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Re: Semantics, Basic, OWL 2 and POWDER

From: Stasinos Konstantopoulos <konstant@iit.demokritos.gr>
Date: Wed, 14 May 2008 09:25:45 +0300
To: Andrea Perego <andrea.perego@uninsubria.it>
Cc: Public POWDER <public-powderwg@w3.org>
Message-ID: <20080514062545.GC5745@iit.demokritos.gr>

On Wed May 14 01:14:56 2008 Andrea Perego said:

> >So we have our POWDER documents that we're now getting very familiar 
> >with and that Andrea is tying down in the XML schema. They're all in the 
> >POWDER namespace of http://www.w3.org/2007/05/powder#.
> >
> >Let's now associate an XSLT with that root namespace that does what I've 
> >been thinking the processor should do and convert the string-based 
> >elements into regular expressions, retaining all the attribution and 
> >descriptor sets stuff untouched. i.e. only the <iriset /> elements are 
> >transformed by this XSLT.
> >
> >We now have a document that will be in a different namespace, let's say 
> >http://www.w3.org/2008/05/powder-basic# (the fact that it's taken us a 
> >year to get to this point is depressing and potentially confusing but 
> >this is only ever going to be processed by machines, if ever). That 
> >document would look _very_ similar to a POWDER doc. It's still XML but 
> >now we only have includeregexp and excluderegexp elements in the IRI set 
> >(includehosts has disappeared along the way) so just pick those up and 
> >match the candidate IRI against them. 
> 
> Well, this raises an issue. In the current XML schema, it is required 
> for <iriset /> element instances to include one and exactly one instance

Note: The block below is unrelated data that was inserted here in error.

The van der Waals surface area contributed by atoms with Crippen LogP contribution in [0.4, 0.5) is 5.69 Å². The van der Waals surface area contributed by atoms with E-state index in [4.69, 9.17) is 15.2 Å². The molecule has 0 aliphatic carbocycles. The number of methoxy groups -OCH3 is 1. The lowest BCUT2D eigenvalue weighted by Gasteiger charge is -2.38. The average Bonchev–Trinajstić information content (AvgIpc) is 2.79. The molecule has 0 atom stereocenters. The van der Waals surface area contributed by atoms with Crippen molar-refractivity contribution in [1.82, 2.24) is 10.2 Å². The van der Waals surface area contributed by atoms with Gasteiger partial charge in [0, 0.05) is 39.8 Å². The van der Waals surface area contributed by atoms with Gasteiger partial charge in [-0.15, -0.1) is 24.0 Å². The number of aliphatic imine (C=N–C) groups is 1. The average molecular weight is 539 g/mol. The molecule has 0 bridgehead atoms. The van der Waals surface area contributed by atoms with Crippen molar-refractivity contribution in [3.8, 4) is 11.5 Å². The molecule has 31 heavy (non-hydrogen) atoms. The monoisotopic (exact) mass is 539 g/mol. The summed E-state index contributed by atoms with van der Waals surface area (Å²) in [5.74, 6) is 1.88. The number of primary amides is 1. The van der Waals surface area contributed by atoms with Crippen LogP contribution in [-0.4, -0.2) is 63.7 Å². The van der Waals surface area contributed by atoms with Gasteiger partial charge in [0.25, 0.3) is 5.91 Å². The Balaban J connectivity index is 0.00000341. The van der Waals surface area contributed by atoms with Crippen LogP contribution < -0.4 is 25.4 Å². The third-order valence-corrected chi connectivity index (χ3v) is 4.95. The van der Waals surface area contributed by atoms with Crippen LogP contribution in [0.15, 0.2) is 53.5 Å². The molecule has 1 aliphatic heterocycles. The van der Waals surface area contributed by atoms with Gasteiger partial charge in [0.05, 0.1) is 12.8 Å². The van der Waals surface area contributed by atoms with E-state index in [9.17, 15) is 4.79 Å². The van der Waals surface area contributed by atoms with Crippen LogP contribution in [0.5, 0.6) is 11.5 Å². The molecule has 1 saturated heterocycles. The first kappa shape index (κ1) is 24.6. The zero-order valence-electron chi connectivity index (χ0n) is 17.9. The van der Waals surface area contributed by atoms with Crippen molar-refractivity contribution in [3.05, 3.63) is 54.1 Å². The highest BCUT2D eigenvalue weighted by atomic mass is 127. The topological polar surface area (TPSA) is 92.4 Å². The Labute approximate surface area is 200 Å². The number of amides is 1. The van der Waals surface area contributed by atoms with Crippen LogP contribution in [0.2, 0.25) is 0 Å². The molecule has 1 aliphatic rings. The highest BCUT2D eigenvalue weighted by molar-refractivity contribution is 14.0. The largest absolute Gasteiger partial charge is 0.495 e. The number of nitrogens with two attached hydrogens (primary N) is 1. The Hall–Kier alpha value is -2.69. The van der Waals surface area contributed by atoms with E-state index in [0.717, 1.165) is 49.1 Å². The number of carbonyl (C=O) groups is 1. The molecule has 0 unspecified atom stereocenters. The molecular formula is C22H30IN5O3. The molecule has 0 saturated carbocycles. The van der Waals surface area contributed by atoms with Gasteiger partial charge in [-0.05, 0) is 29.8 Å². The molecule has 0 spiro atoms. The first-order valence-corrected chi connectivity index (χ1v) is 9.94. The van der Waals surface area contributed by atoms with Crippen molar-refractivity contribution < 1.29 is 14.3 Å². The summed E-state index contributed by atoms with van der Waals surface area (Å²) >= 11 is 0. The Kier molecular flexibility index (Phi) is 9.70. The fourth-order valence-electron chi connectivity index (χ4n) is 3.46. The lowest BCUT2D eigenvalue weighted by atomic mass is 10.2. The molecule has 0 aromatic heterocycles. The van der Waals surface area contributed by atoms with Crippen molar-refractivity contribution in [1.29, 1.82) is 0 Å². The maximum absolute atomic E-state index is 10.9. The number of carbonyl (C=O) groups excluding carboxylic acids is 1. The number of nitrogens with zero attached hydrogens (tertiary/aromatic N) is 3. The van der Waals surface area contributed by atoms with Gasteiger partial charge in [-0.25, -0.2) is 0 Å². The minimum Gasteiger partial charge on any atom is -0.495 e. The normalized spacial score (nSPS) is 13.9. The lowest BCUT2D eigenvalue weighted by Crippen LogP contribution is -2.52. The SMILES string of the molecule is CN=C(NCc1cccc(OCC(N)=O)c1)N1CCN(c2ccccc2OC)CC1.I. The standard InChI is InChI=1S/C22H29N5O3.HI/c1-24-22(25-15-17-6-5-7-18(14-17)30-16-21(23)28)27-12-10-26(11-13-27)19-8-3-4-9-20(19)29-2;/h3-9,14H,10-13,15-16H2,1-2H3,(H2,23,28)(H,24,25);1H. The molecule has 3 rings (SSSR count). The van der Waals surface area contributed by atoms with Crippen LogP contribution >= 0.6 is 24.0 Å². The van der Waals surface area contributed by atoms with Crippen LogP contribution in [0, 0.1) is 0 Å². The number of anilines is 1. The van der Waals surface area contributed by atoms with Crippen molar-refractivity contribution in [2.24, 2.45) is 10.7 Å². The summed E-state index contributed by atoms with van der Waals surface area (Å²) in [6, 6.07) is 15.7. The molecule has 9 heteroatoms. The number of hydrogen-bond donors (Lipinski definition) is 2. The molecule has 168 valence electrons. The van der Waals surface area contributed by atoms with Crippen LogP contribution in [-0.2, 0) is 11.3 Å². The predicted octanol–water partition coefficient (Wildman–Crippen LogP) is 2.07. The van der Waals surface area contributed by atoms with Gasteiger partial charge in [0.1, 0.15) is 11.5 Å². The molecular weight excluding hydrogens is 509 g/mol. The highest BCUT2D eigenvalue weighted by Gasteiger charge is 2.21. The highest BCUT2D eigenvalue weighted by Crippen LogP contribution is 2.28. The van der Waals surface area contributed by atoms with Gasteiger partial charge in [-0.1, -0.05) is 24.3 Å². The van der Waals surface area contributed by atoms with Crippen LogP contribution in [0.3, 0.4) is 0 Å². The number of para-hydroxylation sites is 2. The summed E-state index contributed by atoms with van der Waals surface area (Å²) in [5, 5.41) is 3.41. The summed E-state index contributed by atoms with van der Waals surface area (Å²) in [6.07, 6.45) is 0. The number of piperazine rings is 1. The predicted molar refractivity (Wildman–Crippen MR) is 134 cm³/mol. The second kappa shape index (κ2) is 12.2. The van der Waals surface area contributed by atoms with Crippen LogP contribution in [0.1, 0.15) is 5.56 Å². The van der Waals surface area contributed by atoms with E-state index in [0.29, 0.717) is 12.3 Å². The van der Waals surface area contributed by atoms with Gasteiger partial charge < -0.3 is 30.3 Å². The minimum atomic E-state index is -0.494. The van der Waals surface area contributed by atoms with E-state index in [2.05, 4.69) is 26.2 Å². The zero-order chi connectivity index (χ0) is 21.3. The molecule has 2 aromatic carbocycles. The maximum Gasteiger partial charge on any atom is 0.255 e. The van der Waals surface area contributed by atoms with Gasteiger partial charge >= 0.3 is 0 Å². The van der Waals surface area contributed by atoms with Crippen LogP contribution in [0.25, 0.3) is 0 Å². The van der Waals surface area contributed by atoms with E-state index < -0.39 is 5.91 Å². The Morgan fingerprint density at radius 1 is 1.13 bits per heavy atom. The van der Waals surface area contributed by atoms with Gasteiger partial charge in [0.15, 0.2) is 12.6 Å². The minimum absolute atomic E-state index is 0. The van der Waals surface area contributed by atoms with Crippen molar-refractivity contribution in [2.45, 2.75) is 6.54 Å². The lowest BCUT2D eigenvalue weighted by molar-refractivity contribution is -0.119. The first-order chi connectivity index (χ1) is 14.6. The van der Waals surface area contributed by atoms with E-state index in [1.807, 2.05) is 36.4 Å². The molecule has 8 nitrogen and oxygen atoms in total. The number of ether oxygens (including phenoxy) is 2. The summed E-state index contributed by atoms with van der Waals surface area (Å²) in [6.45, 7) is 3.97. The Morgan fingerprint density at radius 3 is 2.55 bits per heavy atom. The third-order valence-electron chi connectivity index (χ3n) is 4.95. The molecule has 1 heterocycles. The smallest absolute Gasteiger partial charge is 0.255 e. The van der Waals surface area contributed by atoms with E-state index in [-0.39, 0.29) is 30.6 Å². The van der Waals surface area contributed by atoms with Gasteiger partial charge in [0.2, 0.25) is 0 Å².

> of the <includehosts /> element---i.e., in an IRI set definition it is 
> required to put a constraint on the host component of candidate IRIs. 
> The purpose is to avoid IRI set definitions of the type "all the 
> resources having an IRI path starting with /foo are blue." Of course, we 
> can drop this constraint, but, supposing that we want to keep it, we 
> have the following problem:
> 
> The proposal for the POWDER-BASIC schema requires just includeregexp, 
> i.e., it does not require any constraint on the IRI host. This means 
> that, if a POWDER-BASIC document is obtained from a POWDER one, the 
> constraint on the IRI host is kept, since it is in the original POWDER 
> document. However, if anyone writes directly his/her own POWDER-BASIC 
> document, we cannot be sure that the constraint on the IRI host will be 
> kept.
> 
> So, we have two options:
> 
> 1. Drop the constraint on the IRI host: in such a case, this won't be 
> required by POWDER, and POWDER-BASIC will be as proposed.
> 
> 2. Keep the constraint: in such a case, the POWDER XML schema won't be 
> changed, but we have to put such constraint in the POWDER-BASIC XML 
> schema. I see here a possible option: the POWDER-BASIC XML schema 
> requires one and exactly one instance of <includehosts /> AND 
> <includeregexp /> in an <iriset />.

The whole point of POWDER-BASIC is that it knows nothing about
<includehosts />, so (2) is not possible.